Mahā Kāśyapa or Mahākāśyapa (Pali: Mahākassapa) was one of the principal disciples of Gautama Buddha. He is regarded in Buddhism as an enlightened disciple, being foremost in ascetic practice. Mahākāśyapa assumed leadership of the monastic community following the paranirvāṇa (death) of the Buddha, presiding over the First Buddhist Council. He was considered to be the first patriarch in a number of early Buddhist schools and continued to have an important role as patriarch in the Chan and Zen traditions. In Buddhist texts, he assumed many identities, that of a renunciant saint, a lawgiver, an anti-establishment figure, but also a "guarantor of future justice" in the time of Maitreya, the future Buddha—he has been described as "both the anchorite and the friend of mankind, even of the outcast".In canonical Buddhist texts in several traditions, Mahākāśyapa was born as Pippali in a village and entered an arranged marriage with a woman named Bhadra-Kapilānī. Both of them aspired to lead a celibate life, however, and they decided not to consummate their marriage. Having grown weary of the agricultural profession and the damage it did, they both left the lay life behind to become mendicants. Pippali later met the Buddha, under whom he was ordained as a monk, named Kāśyapa, but later called Mahākāśyapa to distinguish him from other disciples. Mahākāśyapa became an important disciple of the Buddha, to the extent that the Buddha exchanged his robe with him, which was a symbol of the transmittance of the Buddhist teaching. He became foremost in ascetic practices and attained enlightenment shortly after. He often had disputes with Ānanda, the attendant of the Buddha, due to their different dispositions and views. Despite his ascetic, strict and stern reputation, he paid an interest in community matters and teaching, and was known for his compassion for the poor, which sometimes caused him to be depicted as an anti-establishment figure. He had a prominent role in the cremation of the Buddha, acting as a sort of eldest son of the Buddha, as well as being the leader in the subsequent First Council. He is depicted as hesitatingly allowing Ānanda to participate in the council, and chastising him afterwards for a number of offenses the latter was regarded to have committed. Mahākāśyapa's life as described in the early Buddhist texts has been considerably studied by scholars, who have been skeptical about his role in the cremation, his role toward Ānanda and the historicity of the council itself. A number of scholars have hypothesized that the accounts have later been embellished to emphasize the values of the Buddhist establishment Mahākāśyapa stood for, emphasizing monastic discipline, brahmin and ascetic values, as opposed to the values of Ānanda and other disciples. Regardless, it is clear that Mahākāśyapa had an important role in the early days of the Buddhist community after the Buddha's parinirvāṇa, to help establish a stable monastic tradition. He effectively became the leader for the first twenty years after the Buddha, as he had become the most influential figure in the monastic community. For this reason, he was regarded by many early Buddhist schools as a sort of first patriarch, and was seen to have started a lineage of patriarchs of Buddhism. In many post-canonical texts, Mahākāśyapa decided at the end of his life to enter a state of meditation and suspended animation, which was believed to cause his physical remains to stay intact in a cave under a mountain called Kukkuṭapāda, until the coming of Maitreya Buddha. This story has led to several cults and practices, and affected some Buddhist countries up until early modern times. It has been interpreted by scholars as a narrative to physically connect Gautama Buddha and Maitreya Buddha, through the body of Mahākāśyapa and Gautama Buddha's robe, which covered Mahākāśyapa's remains. In Chan Buddhism, this account was less emphasized, but Mahākāśyapa was seen to have received a special mind-to-mind transmission from Gautama Buddha outside of orthodox scripture, which became essential to the identity of Chan. Again, the robe was an important symbol in this transmission. Apart from having a role in texts and lineage, Mahākāśyapa has often been depicted in Buddhist art as a symbol of reassurance and hope for the future of Buddhism.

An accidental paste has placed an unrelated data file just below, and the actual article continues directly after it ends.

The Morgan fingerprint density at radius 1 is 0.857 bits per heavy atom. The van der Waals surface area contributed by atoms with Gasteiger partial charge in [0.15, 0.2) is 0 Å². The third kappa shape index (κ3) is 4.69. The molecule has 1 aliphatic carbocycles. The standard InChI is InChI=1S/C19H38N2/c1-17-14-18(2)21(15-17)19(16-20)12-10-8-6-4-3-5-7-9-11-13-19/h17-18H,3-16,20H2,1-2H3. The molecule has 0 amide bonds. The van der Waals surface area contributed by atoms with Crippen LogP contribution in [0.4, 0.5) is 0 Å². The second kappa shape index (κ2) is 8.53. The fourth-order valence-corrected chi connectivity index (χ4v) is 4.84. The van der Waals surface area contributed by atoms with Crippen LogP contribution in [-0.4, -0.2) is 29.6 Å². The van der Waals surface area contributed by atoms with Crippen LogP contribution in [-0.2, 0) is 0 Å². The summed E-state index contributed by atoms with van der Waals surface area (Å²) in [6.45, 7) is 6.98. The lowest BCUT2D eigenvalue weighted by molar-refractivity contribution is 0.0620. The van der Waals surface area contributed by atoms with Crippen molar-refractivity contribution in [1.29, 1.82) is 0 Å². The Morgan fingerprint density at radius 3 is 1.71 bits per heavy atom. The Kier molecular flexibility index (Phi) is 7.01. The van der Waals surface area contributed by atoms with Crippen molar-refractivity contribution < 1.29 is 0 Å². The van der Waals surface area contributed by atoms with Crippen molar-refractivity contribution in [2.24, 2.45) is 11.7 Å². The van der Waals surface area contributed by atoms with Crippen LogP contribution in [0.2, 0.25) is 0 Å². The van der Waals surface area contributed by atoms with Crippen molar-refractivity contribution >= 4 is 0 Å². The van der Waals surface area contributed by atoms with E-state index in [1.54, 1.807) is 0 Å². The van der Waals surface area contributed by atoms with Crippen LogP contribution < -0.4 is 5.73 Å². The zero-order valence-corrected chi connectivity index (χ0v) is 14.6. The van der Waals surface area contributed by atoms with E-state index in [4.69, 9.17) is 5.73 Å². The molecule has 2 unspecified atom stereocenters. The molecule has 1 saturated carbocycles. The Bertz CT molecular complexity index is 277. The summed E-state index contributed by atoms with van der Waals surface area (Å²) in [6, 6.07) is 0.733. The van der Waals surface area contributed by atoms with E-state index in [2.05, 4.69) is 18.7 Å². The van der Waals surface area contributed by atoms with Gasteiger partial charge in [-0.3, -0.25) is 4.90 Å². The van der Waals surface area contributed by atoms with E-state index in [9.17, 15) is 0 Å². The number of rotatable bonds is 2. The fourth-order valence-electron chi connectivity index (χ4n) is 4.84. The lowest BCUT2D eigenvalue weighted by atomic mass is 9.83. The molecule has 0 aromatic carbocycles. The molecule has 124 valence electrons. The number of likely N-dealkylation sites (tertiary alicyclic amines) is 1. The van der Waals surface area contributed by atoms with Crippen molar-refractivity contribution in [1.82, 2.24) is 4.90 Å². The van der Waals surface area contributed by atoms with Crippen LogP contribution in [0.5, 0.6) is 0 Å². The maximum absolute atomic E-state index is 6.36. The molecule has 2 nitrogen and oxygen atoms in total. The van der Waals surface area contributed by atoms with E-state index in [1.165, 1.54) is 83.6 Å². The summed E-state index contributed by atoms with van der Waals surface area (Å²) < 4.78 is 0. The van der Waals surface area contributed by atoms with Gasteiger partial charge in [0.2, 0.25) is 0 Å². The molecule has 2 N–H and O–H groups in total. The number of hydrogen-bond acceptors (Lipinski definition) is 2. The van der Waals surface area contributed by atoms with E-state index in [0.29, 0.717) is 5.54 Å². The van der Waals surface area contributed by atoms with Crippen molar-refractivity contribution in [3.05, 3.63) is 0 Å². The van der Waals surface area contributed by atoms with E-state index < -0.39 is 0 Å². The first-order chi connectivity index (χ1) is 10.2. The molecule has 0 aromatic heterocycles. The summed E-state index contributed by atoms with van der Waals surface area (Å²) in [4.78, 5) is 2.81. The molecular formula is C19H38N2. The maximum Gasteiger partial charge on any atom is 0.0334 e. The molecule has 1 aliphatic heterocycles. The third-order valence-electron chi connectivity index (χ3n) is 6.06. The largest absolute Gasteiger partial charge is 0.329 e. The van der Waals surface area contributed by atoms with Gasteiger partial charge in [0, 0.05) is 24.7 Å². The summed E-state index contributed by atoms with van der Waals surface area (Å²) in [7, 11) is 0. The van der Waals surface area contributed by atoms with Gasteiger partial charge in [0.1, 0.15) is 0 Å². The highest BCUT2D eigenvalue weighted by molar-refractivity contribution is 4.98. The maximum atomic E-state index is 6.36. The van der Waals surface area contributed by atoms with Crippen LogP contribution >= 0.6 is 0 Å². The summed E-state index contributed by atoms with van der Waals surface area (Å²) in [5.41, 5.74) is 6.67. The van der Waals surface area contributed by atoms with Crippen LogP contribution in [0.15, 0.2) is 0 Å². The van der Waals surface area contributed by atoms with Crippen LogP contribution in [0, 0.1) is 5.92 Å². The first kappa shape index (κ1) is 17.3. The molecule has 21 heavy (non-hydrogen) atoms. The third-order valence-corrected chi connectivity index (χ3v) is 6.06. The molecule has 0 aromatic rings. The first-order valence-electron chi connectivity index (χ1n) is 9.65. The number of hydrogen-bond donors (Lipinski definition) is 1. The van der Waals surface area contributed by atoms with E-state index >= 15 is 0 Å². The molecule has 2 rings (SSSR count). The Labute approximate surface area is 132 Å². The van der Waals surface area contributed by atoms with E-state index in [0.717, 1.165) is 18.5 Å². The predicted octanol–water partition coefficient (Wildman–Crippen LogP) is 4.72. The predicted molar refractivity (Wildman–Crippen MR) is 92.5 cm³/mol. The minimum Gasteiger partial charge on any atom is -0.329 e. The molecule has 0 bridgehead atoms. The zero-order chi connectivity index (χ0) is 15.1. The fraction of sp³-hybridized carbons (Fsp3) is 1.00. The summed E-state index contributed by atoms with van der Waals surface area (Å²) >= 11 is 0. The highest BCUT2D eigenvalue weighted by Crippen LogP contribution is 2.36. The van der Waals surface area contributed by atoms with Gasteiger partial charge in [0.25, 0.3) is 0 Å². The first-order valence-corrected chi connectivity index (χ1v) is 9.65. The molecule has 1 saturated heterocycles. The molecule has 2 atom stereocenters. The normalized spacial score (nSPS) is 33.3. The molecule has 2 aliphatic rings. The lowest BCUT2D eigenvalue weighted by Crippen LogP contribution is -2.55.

Photo of Guru Gobind Singh